Kanba was never able to conquer his unhealthy obsession. He loved Himari until he died, and there was a lot of damage done for which he never expressed remorse. However, it's undeniable that Kanba kept Himari alive for most of the series, and at the conclusion, he gave the rest of his life and existence toward saving her. The unhealthy obsession therefore had one positive effect: Himari's continued existence. Is an obsession still bad if produces a good result? We'll talk about that in the final section of this article.

 

3) Masako


Masako Natsume is extremely attached to both of her brothers, Mario and Kanba. However, I would probably say her attachment to Mario is not as unhealthy of an obsession. She takes care of him and protects him, and would even risk her life for him. Masako's love is strictly familial with Mario, and she doesn't usually do anything unethical in order to protect him. (However, one exception exists. She kidnaps Shouma and threatens to harm him if the fate-altering diary is not handed over to her. Acquiring the diary was part of saving Mario.) Now, let's go on to the far more extreme obsession with Kanba.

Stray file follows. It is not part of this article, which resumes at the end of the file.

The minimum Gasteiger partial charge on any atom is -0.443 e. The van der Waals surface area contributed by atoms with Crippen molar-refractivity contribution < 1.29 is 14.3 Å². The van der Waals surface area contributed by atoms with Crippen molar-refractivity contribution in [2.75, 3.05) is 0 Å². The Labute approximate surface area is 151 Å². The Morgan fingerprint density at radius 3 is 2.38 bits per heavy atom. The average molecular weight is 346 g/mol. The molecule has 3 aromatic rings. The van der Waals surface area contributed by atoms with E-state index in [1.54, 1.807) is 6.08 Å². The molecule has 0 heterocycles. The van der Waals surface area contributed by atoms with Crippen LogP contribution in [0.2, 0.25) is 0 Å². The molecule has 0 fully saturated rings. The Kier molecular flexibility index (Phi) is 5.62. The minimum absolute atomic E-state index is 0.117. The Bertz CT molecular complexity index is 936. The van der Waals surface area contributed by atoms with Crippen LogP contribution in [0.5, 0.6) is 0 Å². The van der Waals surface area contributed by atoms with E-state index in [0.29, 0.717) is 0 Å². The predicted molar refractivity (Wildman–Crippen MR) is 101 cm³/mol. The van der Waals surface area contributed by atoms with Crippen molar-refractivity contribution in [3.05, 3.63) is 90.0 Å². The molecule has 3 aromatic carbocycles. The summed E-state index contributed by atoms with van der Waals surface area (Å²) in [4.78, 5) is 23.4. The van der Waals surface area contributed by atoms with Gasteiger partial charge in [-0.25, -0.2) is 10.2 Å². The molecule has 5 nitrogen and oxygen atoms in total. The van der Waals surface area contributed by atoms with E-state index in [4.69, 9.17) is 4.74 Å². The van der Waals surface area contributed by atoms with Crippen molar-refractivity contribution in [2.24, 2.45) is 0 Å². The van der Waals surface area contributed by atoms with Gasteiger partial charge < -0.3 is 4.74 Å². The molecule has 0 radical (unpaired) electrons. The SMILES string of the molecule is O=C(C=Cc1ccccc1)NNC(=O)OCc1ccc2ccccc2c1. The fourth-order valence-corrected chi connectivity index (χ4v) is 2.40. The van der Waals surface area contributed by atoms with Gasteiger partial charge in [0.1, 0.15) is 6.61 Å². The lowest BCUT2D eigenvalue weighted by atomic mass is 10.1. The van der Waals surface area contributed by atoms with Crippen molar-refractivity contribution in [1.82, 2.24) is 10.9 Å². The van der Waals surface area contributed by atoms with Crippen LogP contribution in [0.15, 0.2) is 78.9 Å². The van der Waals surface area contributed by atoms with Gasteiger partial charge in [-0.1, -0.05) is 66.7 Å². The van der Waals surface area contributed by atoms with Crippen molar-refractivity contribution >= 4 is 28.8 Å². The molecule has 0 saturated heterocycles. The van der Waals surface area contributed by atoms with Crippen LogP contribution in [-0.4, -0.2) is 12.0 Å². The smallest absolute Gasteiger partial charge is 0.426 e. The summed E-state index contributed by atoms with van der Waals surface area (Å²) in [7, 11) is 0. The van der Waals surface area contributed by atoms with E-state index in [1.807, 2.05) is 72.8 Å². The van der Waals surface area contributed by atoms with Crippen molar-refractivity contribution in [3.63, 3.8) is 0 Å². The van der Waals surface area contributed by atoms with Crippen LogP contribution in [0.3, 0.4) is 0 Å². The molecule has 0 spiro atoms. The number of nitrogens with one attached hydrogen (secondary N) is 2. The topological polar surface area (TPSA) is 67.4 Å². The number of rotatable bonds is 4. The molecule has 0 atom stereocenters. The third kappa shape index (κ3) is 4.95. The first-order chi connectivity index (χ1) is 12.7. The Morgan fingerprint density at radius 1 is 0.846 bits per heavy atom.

Just as Kanba is attracted to Himari, Masako is attracted to Kanba. Masako is the biological sister of Kanba, but he was forced out of the family for a time and had to become a Takakura. Apparently, Masako thought that once things calmed down, Kanba would come back to her. But he never did. He even forgot who she was after so many years. This was extremely upsetting and Masako grew more obsessed and jealous as she watched him living life without her and and dating other women.


The obsession with Kanba led to Masako targeting his female friends and former girlfriends. She seriously injures at least one of these girls by pushing her down a tall escalator. She shoots the other girls with memory-altering projectiles that literally wipe Kanba out of their minds. Masako also tries to shoot Himari at one point. The obsession was also mentally and emotionally harmful to Masako herself.


It's unclear whether Masako would have grown out of this obsession on her own. As it happens, she didn't have to. After Kanba and Shouma sacrificed themselves and Ringo changed the world with the fate diary, Masako lost all memory of Kanba. She went on to live a happy life with Mario, who was now healthy.

 

4) Tabuki